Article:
Waiting for Another Watergate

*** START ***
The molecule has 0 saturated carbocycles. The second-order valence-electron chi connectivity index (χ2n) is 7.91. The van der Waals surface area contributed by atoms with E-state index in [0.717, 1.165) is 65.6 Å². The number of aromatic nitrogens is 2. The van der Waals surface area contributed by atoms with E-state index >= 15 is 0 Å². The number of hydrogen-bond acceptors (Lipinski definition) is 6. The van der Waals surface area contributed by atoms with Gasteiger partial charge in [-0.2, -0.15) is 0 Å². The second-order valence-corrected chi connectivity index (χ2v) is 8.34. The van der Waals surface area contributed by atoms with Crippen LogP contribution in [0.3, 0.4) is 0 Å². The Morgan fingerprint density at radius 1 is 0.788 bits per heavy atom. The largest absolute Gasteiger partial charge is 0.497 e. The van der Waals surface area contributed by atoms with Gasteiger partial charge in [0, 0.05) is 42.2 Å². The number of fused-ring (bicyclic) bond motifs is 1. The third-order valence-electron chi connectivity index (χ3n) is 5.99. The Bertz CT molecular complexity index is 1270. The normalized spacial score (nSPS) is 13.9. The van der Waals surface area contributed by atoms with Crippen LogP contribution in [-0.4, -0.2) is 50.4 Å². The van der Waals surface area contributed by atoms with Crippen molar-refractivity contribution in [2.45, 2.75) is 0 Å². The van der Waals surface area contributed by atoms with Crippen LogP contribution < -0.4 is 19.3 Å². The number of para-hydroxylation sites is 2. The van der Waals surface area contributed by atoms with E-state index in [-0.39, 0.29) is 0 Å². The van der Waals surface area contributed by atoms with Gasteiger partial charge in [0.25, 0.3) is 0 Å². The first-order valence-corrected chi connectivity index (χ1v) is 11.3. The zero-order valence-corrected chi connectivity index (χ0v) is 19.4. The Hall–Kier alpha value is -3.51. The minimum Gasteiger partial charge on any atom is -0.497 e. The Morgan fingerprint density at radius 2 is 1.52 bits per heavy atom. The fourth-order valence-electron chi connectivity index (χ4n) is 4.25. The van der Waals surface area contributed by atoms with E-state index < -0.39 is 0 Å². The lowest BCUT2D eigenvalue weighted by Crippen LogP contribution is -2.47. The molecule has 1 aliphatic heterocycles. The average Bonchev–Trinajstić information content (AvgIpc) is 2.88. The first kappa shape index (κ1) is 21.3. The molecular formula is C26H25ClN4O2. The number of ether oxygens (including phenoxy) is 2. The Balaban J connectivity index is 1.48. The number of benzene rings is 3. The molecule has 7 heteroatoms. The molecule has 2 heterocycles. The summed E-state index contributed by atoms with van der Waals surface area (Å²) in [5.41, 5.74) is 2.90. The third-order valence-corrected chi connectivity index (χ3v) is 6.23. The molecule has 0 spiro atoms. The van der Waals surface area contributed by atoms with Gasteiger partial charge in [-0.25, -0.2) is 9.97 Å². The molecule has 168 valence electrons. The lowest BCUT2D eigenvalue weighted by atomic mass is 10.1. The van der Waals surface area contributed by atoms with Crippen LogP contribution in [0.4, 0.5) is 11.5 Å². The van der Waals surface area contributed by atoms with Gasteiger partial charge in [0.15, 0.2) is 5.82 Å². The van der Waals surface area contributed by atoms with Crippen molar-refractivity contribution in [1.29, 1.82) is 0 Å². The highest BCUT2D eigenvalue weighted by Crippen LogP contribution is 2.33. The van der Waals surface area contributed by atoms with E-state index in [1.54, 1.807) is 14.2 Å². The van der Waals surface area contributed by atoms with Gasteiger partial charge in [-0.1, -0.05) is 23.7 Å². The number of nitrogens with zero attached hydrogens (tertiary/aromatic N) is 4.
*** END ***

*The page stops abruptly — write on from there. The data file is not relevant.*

Editor’s note: Truthdig welcomes Richard Reeves to our lineup of syndicated columnists.What is the most powerful political operation in the country in this 21st century? It’s the United States Supreme Court. The men and women in black are on their way to deciding their second national election in just the first decade of the century.In the year 2000, the justices stopped the counting of votes in the presidential election. This year they tilted (or mutilated) congressional elections by ruling—in the case called Citizens United—that corporations are people, only more so. What they ruled was that corporations (and unions) or groups they sponsor have the right to anonymously pump millions of dollars into campaigns. Citizens, you and me, can give much smaller amounts, but we have to reveal our names and addresses—”transparency” they call that.There is, to say, a heated debate going on about all this secret money. Two distinguished debaters, David Brooks of The New York Times and Al Hunt of Bloomberg News, have taken opposite (and extreme) sides of the argument.Brooks’ analysis appeared Tuesday under the headline: “Don’t Follow the Money.”Hunt wrote two days earlier under the headline: “Watergate Return Inevitable as Cash Floods Elections.”They are both commenting on the same set of facts: Because of the new Supreme Court decision, spending on next month’s House and Senate elections may top $4 billion, a record. Undisclosed cash, most of it from unnamed corporations, could be between $250 million and $500 million.As Brooks sees it, the money will have no impact; most candidates of both parties are perfectly capable of raising all the money they need to run as well as possible in their states or districts. So, according to his reasoning, the money does not change the politics on the ground. What it mainly does is make media consultants richer than they already are. He writes:
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